At first glance, I was viscerally repulsed by the above painting. It was the eyes in particular, and the mouth, both of the same shade of red. Eyes shouldn’t be that red. It was hideous. The feeling of revulsion reminded me of when—as a child—I turned the page of an illustrated fairy tale to be confronted by the image of a ghoulish sorceress: I remember immediately slamming the book shut and with such instinctive vehemence that the book caught and pinched me hard.
He was despised and rejected by men;
a man of sorrows, and acquainted with grief;
and as one from whom men hide their faces
he was despised, and we esteemed him not. (Isa 53:3)
I remember as a novice sitting in the sanctuary of St. Gertrude’s in Madeira, Ohio, and hearing my novice master preaching: “Jesus Christ is the most beautiful thing that ever happened in the universe.” I hadn’t spent much time considering Jesus as a beautiful thing, but the truth of the statement caught me up. Of course he is. How could he not be?
I grew tall like a cedar in Lebanon…
and like choice myrrh I spread a pleasant odor…
my branches are glorious and graceful.
Like a vine I caused loveliness to bud. (Sir 24:13–17)
And this Beauty is personally interested in me.
“Jesus knew and loved us each and all during his life, his agony and his Passion, and gave himself up for each one of us … He has loved us all with a human heart” (Catechism of the Catholic Church 478).
The Incarnation is entirely for us and individually so. Jesus Christ speaks wholeheartedly to all as if each man, woman, or child were the only human being:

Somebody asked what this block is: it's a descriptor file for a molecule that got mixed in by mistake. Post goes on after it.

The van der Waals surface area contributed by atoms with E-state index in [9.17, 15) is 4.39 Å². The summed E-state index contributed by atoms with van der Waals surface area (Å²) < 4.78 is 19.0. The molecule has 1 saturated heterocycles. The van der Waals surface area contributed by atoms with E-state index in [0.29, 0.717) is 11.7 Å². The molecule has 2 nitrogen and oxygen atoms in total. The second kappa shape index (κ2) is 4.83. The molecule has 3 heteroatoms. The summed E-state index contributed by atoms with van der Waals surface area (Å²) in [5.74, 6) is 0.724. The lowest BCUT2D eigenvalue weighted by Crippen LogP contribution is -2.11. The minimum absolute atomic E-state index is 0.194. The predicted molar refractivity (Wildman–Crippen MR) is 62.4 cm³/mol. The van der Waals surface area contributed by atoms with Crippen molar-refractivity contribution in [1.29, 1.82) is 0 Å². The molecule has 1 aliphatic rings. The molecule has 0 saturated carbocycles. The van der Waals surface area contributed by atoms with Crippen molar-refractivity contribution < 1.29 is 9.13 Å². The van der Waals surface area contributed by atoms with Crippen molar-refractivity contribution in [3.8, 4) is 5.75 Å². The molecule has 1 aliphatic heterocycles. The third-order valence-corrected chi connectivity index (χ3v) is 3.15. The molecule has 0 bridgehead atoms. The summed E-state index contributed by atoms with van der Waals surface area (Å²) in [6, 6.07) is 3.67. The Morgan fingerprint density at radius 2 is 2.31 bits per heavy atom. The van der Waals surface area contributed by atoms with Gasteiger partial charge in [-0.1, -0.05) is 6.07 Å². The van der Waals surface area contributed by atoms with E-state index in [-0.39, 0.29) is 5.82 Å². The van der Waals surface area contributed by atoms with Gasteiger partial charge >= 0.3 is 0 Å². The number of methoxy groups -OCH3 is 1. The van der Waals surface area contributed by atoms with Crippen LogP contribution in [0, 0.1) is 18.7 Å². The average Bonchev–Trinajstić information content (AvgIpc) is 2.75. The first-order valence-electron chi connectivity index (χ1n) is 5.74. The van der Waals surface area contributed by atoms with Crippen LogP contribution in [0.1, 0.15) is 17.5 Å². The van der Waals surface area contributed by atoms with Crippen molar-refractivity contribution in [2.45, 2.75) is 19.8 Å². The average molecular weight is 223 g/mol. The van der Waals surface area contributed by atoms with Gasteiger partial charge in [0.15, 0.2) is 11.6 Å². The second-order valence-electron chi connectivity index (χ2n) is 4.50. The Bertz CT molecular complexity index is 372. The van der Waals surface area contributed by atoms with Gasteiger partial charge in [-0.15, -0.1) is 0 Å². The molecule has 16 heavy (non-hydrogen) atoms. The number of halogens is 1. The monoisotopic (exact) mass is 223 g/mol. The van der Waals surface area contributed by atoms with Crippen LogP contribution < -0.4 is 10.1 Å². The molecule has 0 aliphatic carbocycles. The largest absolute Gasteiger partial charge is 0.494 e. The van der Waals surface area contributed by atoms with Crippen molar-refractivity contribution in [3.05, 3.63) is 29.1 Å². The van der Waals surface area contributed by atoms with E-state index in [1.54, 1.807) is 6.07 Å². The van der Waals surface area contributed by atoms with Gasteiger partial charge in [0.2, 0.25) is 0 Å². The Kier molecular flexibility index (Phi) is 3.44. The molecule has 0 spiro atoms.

My beloved speaks and says to me:
“Arise, my love, my fair one, and come away…
O my dove, in the clefts of the rock…
let me see your face,
let me hear your voice,
for your voice is sweet,
and your face is comely.” (Song 2:10-14)
How is it that we are repulsed? What mars the appearance of this Beauty? Why do passages of Scripture jar with each other like an unresolved chord?
He had no form or comeliness that we should look at him,
and no beauty that we should desire him. (Isa 53:2)
“Come to me, you who desire me,
and eat your fill of my produce.
For the remembrance of me is sweeter than honey.” (Sir 24:19-20)
I am the scorn of all my adversaries,
a horror to my neighbors,
an object of dread to my acquaintances;
those who see me in the street flee from me. (Ps 31:11)
How can the source and reference point for all beauty appear such that we want nothing more than to run away?
For our sake he made him to be sin who knew no sin, so that in him we might become the righteousness of God. (2 Cor 5:21)
Image: Fra Angelico, Christ Crowned with Thorns